The New Living Translation

With all the energy that Keith Williams and others are putting into revitalizing the NLT Blog, I thought I ought to get on the stick and make some announcements of my own. Ever since finishing my work on the NLT Study Bible in 2008 and participating in the ensuing world promotional tour, I’ve gone back to quietly working in the background on new and interesting things. Most of my energy over the past couple of years has been pouring into the area of digital Bibles.

Today we are announcing the launch of, a new site that provides what I believe to be a superior and richly rewarding experience with the New Living Translation online. Why do I say that? Here are some interesting aspects of the site:

  • Reference lookup: Type a Bible reference. The only requirement is that you include a book name and at least one chapter number. Example:
  • Short URLs: Once you type a reference or search term, you will notice that the URL for the result page includes the search term or reference. We did this so that you can easily share URLs to the NLT on Facebook, Twitter, your website, or your blog.
  • Facebook “Share” and Twitter “Tweet” buttons on each page make sharing to those services very easy, or you can copy and paste the URL from the address bar in your web browser.
  • Beautiful NLT text display. The NLT text display has been designed to look just as beatiful as a print Bible. We’ve even made the text look like it appears on white paper (with a nice drop-shadow in recent browsers like Firefox and Chrome). Example:
  • The NLT text notes are fully incorporated — click an asterisk (*) in the NLT text and you’ll see the text note in a right-aligned pop-up. Click the asterisk again to hide it. Example:
  • Keyword search with word stemming: Type keywords to lookup, and it will find them and related word forms. (Note: We’re still refining the word stemming dictionary that’s being used.) Examples:,
  • Exact text search: put “quote marks” around your search term and you can get an exact text search. Example:”run”,”run+for+your+lives”
  • Regular expression search: The exact text search actually recognizes regular expression patterns, so power users can go hog wild (there’s my Iowa background coming out) doing power searches on the NLT text. (The full syntax of our regular expression flavor is documented here.) Example:”(^|\s)r[ua]n”
  • Search includes the NLT textual notes. Many Bible software tools omit the textual notes from the search function, but we view the NLT text notes as an integral part of the text, so we have included them in the search function. The text notes appear in the search results immediately below each result verse. Example:”hebrew+reads”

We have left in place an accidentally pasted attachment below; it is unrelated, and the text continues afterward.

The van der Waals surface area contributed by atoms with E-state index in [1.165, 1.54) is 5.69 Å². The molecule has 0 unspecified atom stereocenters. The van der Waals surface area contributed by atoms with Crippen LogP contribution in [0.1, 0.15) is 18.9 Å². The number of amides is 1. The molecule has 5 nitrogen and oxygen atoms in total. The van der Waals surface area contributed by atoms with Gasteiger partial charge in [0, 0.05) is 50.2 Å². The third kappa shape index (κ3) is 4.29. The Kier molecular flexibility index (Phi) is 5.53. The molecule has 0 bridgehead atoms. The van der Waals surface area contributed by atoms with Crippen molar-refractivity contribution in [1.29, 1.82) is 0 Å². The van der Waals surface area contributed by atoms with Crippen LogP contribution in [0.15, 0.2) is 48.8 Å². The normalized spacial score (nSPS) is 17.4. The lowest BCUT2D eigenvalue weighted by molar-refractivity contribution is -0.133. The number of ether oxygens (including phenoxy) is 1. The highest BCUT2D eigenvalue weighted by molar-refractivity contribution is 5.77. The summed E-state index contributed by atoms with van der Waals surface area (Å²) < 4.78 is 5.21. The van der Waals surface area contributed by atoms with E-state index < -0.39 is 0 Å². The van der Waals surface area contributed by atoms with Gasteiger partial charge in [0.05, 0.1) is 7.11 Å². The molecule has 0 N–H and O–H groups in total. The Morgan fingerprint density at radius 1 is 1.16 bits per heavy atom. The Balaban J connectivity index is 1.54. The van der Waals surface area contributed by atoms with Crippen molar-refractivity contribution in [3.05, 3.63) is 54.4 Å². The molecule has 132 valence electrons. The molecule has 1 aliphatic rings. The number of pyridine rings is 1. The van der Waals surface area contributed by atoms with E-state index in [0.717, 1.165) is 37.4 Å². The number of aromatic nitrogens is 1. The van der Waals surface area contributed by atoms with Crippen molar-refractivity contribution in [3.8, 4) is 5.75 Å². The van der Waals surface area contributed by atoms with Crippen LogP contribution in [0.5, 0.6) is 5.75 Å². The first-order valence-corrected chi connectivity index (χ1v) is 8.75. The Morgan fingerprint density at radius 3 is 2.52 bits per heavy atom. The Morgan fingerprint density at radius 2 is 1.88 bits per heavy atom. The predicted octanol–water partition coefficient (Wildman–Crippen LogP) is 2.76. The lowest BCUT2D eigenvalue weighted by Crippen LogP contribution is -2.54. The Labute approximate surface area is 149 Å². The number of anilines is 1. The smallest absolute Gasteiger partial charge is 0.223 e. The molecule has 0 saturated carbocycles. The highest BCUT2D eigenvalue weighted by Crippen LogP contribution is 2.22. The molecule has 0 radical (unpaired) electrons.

• The homepage of features a beautiful wordle of the entire NLT text (cached; JPG). Okay, that’s a pretty minor feature of the site.

We have plans for many more features and improvements in the coming days, but that’s about it for now. The new site runs off the same codebase that powers, and we will have some exciting announcements about that site in the days to come. Keith told me today that is the best way he knows of to get into the Greek text of the New Testament quickly and painlessly.

I hope that’s enough to whet your appetite; take a minute to head over to and give it a go, and let us know what you think.
8 Responses to “Announcing”
9th November, 2010 at 9:38 am

I’m most excited about the hidden link to the currently inactive API page!

9th November, 2010 at 9:39 am

Yes, that’s something we’re actively discussing.

9th November, 2010 at 9:44 am

This is awesome! Thank you for all the work you do and already have done! I just went to and put some keywords in and it works great! Thank you!


11th November, 2010 at 2:32 pm

First, let me say that since I have discovered the NLT, it has become my favorite translation. I have used it exclusively for a few years now. It is the one from which I read and study. I used to be more of a ‘literal translation’ person, but once I read the letter of James in the NLT, well, it changed me (in a lot of different ways).

Secondly, I too use the Gentium font! It’s my favorite. It is refreshing to see it on a web page. And it is this that leads to my question: Is Gentium going to be used for the text on this site? I see that it is in the searches but when I look up a text, it’s the standard serif font. Are there plans of making Gentium the standard font on the site? (Plus, it would be VERY COOL to see it used as the typeset in the next bound version of the NLT!)

Peace to you,

Jack+, LC

11th November, 2010 at 2:37 pm

@Jack, Thanks for your reply. We are actually using Georgia as the serif font on the site – it’s widely installed and easy-to-read on screen. We’re exploring making wider use of Gentium via the @font-face tag, especially on and wherever we are presenting Greek text.

11th November, 2010 at 10:01 pm

This is also pretty mobile friendly which is great because that means it’s fast and unencumbered with glitz and glam for everyone.

Regarding the share options, it would be nice if it displayed the verse or beginning of a passage instead of just the link to it.

Very nice.

12th November, 2010 at 8:34 am

@Jeff, Thanks for the input. I’m glad you find the layout to be mobile friendly! I agree, the first verse would be good to include.

3rd June, 2011 at 9:30 am

I am just finding this blog post and . I thought this was new, but this dates to November of 2010. Make sure that the search engines are picking this stuff up so the word is getting out.

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